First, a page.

The security label of subjects and objects consists of a security level value and a set of categories. The level value is drawn from a totally ordered set and denotes how securely an object must be handled and how privileged a subject is. Categories further refine the security level by labeling objects and giving subjects permission to access appropriately labeled objects.

This style of security label captures the typical governmental model, wherein security levels are unclassified, confidential, secret, or top secret, and categories are used to further restrict access. Represented this way, a security label (level1, categories1) is said to dominate another security label (level2, categories2), if and only if level1 ≥ level2 and categories1 ⊇ categories 2.

We use AADL property associations to add security labels to AADL components and features that represent subjects and objects. We use a pair of properties to associate both a level and a list of categories with each subject/object. The declarations of the properties Level and Level_Caveats that declare an item’s security level and set of categories, respectively, are shown below:

1-- Security Levels
2
3 Level: inherit Security_Type_Specifications::Level_Type =>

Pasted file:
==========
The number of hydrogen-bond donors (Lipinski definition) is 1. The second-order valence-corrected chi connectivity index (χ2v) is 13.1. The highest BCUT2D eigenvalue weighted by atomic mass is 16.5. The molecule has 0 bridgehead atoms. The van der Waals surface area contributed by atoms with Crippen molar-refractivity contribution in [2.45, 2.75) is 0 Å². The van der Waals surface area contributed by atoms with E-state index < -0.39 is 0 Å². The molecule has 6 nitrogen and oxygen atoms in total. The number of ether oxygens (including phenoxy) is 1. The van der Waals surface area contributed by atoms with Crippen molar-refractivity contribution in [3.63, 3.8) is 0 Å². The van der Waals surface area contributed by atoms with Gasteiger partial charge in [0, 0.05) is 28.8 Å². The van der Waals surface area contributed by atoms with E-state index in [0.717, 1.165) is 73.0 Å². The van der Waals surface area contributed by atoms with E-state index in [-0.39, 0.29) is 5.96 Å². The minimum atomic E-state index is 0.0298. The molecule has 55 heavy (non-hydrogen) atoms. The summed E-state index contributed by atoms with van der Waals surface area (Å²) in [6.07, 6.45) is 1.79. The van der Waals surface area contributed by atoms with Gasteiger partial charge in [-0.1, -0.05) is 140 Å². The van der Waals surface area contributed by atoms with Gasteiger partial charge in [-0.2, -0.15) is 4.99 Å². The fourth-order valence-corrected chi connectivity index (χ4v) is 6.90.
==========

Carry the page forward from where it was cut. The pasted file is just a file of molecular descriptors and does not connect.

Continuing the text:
4	Security_Type_Specifications::Minimum_Level
5	applies to (system, processor, virtual processor, thread,
6	thread group, subprogram, subprogram group, data,port,
7	feature group,process,device,memory,abstract,flow,
8	parameter,access);
9
10-- Security Categories
11
12 Level_Caveats: inherit list of
13	Security_Type_Specifications::Caveat_Type =>()
14	applies to (system, processor, virtual processor, thread,
15	thread group, subprogram, subprogram group, data, port,
16	feature group, process, device, memory, abstract, flow,
17	parameter, access);

Subjects and Objects in AADL

In the Bell–LaPadula model, active subjects act on passive objects. In AADL, components communicate through ports and other categories of features. For the most part, data is not explicitly represented in the model, although data subcomponents can be shared with other components via data access features. Instead, data port and other features belonging to components are connected to describe the transfer of information throughout the modeled system. A feature is thus a proxy for the data that pass through it. These observations motivate us to consider AADL components as subjects and AADL features as objects.

Access Modes in AADL

The Bell–LaPadula model defines four access modes to describe a subject’s effects on an object: